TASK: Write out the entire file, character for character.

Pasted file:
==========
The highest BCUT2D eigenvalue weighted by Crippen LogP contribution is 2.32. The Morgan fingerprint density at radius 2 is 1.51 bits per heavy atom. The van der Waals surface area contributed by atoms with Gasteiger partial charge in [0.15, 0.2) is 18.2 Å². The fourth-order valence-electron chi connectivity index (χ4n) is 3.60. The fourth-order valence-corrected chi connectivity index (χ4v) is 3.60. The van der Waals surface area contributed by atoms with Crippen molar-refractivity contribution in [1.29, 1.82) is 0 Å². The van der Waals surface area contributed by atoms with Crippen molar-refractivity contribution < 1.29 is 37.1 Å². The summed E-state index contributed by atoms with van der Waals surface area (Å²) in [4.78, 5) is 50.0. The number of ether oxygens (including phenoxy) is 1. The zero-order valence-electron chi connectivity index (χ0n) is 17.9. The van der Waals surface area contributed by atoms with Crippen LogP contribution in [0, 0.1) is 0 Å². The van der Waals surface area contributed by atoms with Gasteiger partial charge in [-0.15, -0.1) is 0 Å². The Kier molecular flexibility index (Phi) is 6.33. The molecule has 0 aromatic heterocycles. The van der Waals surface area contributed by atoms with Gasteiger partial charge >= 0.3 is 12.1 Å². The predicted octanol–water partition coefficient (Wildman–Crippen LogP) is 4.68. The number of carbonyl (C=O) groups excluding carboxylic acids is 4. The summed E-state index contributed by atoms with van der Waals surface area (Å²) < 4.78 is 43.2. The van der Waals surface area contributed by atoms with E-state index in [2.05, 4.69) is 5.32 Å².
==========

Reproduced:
The highest BCUT2D eigenvalue weighted by Crippen LogP contribution is 2.32. The Morgan fingerprint density at radius 2 is 1.51 bits per heavy atom. The van der Waals surface area contributed by atoms with Gasteiger partial charge in [0.15, 0.2) is 18.2 Å². The fourth-order valence-electron chi connectivity index (χ4n) is 3.60. The fourth-order valence-corrected chi connectivity index (χ4v) is 3.60. The van der Waals surface area contributed by atoms with Crippen molar-refractivity contribution in [1.29, 1.82) is 0 Å². The van der Waals surface area contributed by atoms with Crippen molar-refractivity contribution < 1.29 is 37.1 Å². The summed E-state index contributed by atoms with van der Waals surface area (Å²) in [4.78, 5) is 50.0. The number of ether oxygens (including phenoxy) is 1. The zero-order valence-electron chi connectivity index (χ0n) is 17.9. The van der Waals surface area contributed by atoms with Crippen LogP contribution in [0, 0.1) is 0 Å². The van der Waals surface area contributed by atoms with Gasteiger partial charge in [-0.15, -0.1) is 0 Å². The Kier molecular flexibility index (Phi) is 6.33. The molecule has 0 aromatic heterocycles. The van der Waals surface area contributed by atoms with Gasteiger partial charge >= 0.3 is 12.1 Å². The predicted octanol–water partition coefficient (Wildman–Crippen LogP) is 4.68. The number of carbonyl (C=O) groups excluding carboxylic acids is 4. The summed E-state index contributed by atoms with van der Waals surface area (Å²) < 4.78 is 43.2. The van der Waals surface area contributed by atoms with E-state index in [2.05, 4.69) is 5.32 Å².